Tonality and Musical Structure by Graham George
Professor George seeks to show that the structure of large-scale works c1600-1900 is essentially tonal rather than thematic. lf such a work begins and ends in the same key, he calls it a closed tonal structure; if not, he postulates two tonal structures interlocking. Some of them are quasi-palindromic (“mirror-structures”); most of them clearly reflect the principle of “opposite tonal relation”. This means that “if the second main tonal area… is on the bright side of the first, the third… must be on the dark side of the second” (“dark” and “bright” in the Toveyan sense). Similarly, classical sonata form is said lo be definable by tonal areas rather than thematic procedures. Part I exemplifies these ideas in dramatic music, Part II in instrumental. Part III ostensibly examines an alternative hypothesis, the so-called “principle of progressive tonality”. But really this part also just repeats the main theme, or rather key. Never was tonality so dominant or so major.
All this is avowedly addressed to professional musicians and intelligent laymen (categories said to overlap, though they are surely exclusive in more ways than one). We can all agree with the author that the layman will not find his book easy going. No-one will. Indeed, most of it can hardly have been designed for discursive reading at all. It is essentially a study-aid to the works discussed, which one needs on one's table (or turntable) all the time. But over 70 scores are mentioned in fair detail; and many scores more are listed as directly relevant to the theories propounded. So no view (or review) of this book can well be more than partial, and some will surely be less; it is so very much more at home with musical than with verbal performance.
Here is an entirely typical sample of the latter, in its expository mode.
The first of these presuppositions - that a work of art is a meaningful unit - implies among other things that its overall structure must be capable of expression in a few terms, For we are not capable of recognising as a single unit a structure expressed in a large number of terms.
This is a key passage; all the more need therefore to avoid imprecision (“unit” for “unity”, “capable of” in two different senses), tautology (“overall structure”, “single unit”) and other manifest confusions. However, exposition at any level occupies only some 5%, of the book. The remaining 200 pages describe past practice in terms of the present theory - whether in words or music or both together. For example, after a tonal diagram of Fidelio we are told that:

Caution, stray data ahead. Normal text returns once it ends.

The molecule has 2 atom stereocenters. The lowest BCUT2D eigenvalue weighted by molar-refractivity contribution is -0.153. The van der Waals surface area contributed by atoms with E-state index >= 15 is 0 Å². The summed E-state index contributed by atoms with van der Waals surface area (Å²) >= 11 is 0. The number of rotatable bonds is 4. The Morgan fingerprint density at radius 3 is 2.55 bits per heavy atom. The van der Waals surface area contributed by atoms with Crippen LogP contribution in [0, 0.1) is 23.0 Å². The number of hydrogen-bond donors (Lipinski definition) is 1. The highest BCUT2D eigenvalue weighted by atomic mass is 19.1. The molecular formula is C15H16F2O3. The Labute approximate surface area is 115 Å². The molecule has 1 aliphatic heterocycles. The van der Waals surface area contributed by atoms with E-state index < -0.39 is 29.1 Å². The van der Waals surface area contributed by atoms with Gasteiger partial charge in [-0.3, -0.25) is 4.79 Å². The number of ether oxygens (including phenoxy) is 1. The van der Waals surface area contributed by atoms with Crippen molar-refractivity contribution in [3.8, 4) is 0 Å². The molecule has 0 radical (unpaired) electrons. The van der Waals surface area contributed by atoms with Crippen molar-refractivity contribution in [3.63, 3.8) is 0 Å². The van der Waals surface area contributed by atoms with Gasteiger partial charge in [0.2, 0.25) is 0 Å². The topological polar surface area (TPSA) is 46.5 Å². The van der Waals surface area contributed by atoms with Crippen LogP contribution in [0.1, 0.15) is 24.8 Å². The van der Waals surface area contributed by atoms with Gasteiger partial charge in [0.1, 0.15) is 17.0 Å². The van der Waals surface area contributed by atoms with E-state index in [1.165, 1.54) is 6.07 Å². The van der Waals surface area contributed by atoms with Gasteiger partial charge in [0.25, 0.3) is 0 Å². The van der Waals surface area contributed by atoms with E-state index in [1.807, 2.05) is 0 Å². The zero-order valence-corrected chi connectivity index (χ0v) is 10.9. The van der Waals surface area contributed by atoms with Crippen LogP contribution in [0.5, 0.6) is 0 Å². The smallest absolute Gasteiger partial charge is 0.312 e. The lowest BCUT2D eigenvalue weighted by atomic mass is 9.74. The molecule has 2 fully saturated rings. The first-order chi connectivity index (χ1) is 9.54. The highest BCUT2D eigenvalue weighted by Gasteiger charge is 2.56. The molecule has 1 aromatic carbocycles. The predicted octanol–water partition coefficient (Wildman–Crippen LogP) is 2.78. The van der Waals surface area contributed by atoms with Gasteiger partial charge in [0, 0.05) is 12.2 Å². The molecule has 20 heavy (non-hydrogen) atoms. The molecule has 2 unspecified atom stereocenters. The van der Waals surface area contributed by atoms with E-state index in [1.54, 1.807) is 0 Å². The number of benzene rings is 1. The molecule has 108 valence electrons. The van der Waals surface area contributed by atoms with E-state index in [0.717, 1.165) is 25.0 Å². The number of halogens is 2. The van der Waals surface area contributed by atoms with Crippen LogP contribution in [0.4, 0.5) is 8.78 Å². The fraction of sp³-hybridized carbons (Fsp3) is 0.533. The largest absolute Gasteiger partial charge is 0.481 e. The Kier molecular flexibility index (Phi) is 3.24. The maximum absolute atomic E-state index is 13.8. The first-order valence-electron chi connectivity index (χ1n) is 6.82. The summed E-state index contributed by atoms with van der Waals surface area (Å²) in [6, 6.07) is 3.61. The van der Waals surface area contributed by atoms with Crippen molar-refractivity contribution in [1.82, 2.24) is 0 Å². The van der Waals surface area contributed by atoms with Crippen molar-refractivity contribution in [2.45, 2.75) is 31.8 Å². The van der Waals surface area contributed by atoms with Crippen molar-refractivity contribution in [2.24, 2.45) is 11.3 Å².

…the overall structure of Fidelio is perfectly clear as an interlocking structure. . This large-scale C structure contains a G structure which encloses an interlocking B flat/D structure, the D of which encloses an A-E-B flat/F-A (home-bright-dark-home) structure . . .
All in the house that George built, the unsympathetic reader may think.
Now, in many respects this edifice is indeed edifying; it could provide an ideal home for (older) musicians, with deep foundations, spacious grounds, extensive views. But even a cursory survey reveals grave flaws. Thus the word “structure” is insupportably overstressed, as in the excerpt above. It occurs a dozen times on some pages, and about 500 in all (including the engaging tableau of Tristan and Isolde seen as “two huge interlocking structures”). Towards the end of the book the concept is belatedly defined, as eg“the mind's subjective reduction to comprehensibility of its experience of objective realty…“. But whose mind? By what objectively observable process or definable criteria? What reason is there to suppose that tonality plays the dominant part in the comprehension of musical structure? These, the actual questions at issue, are begged on the scale of a national flag-day. No real evidence is presented; no serious objections are anywhere encountered, let alone countered. Instead, on page after page, a defeated army of previous analysts is marched in sad disarray past Professor George, while he takes his own salute. His book, we are assured, contains “in matters of fact, no unreality at all” (if so, the finale of Beethoven op 127 begins with G minor, p.158, and op 130 begins Allegro ma non troppo, p.160). He has “only two prejudices: against middle-headedness and against dishonesty”. In such a style even a hypothesis “asserts”, even a principle “demands”.
It seems to me that if a theory is advanced thus, its cause is not. Inflation risks explosion. And this is tragic, since these ideas may well, despite appearances, be essentially true and significant (if not entirely original). We retain the clear impression that Professor George with his keys can throw open new doors of perception (though what lies behind them he cannot say, and 70s may seem dear for that admission). The layman may at least gain some rare insights, egthat “the two C minor elements in the St Matthew Passion are textually concerned with ‘watching-over’”, or that in Tristan “the three defining areas of C major are all ‘arrivals’" . The professional however tends to be a busy man without much time for such views; his need is for a really demanding and incisive level of argument and discourse, with a full bibliography and accurate index. And every reader will need to know, not merely that the field of tonality can be cultivated in this way, but that it is in practice fruitful and sustaining to do so.
At least there are the seeds of a crop of fine books here. Meanwhile Professor George has certainly shown a unique courage and initiative in delving down to the roots of music and irrigating its deepest conceptual levels, knowing that there by definition words will fail him, and perhaps his readers.
The Musical Times, Nov. 1970 (p. 1111) © the estate of eric sams